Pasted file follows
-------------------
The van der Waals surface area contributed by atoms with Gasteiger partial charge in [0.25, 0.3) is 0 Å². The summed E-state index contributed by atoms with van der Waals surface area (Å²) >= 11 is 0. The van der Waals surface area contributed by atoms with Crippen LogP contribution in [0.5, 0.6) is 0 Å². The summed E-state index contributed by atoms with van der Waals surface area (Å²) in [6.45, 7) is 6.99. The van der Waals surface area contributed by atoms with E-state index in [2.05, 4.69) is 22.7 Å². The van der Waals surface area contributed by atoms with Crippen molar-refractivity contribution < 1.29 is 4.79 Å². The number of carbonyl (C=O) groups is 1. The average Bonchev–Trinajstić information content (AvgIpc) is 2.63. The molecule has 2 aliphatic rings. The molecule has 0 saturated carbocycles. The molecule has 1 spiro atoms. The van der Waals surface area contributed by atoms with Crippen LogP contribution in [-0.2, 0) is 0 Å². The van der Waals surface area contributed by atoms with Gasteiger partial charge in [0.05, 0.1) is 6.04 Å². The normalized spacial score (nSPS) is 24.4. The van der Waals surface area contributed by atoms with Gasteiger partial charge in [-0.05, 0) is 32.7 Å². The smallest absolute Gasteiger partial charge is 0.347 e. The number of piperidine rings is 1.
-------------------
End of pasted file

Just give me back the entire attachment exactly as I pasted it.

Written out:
The van der Waals surface area contributed by atoms with Gasteiger partial charge in [0.25, 0.3) is 0 Å². The summed E-state index contributed by atoms with van der Waals surface area (Å²) >= 11 is 0. The van der Waals surface area contributed by atoms with Crippen LogP contribution in [0.5, 0.6) is 0 Å². The summed E-state index contributed by atoms with van der Waals surface area (Å²) in [6.45, 7) is 6.99. The van der Waals surface area contributed by atoms with E-state index in [2.05, 4.69) is 22.7 Å². The van der Waals surface area contributed by atoms with Crippen molar-refractivity contribution < 1.29 is 4.79 Å². The number of carbonyl (C=O) groups is 1. The average Bonchev–Trinajstić information content (AvgIpc) is 2.63. The molecule has 2 aliphatic rings. The molecule has 0 saturated carbocycles. The molecule has 1 spiro atoms. The van der Waals surface area contributed by atoms with Crippen LogP contribution in [-0.2, 0) is 0 Å². The van der Waals surface area contributed by atoms with Gasteiger partial charge in [0.05, 0.1) is 6.04 Å². The normalized spacial score (nSPS) is 24.4. The van der Waals surface area contributed by atoms with Gasteiger partial charge in [-0.05, 0) is 32.7 Å². The smallest absolute Gasteiger partial charge is 0.347 e. The number of piperidine rings is 1.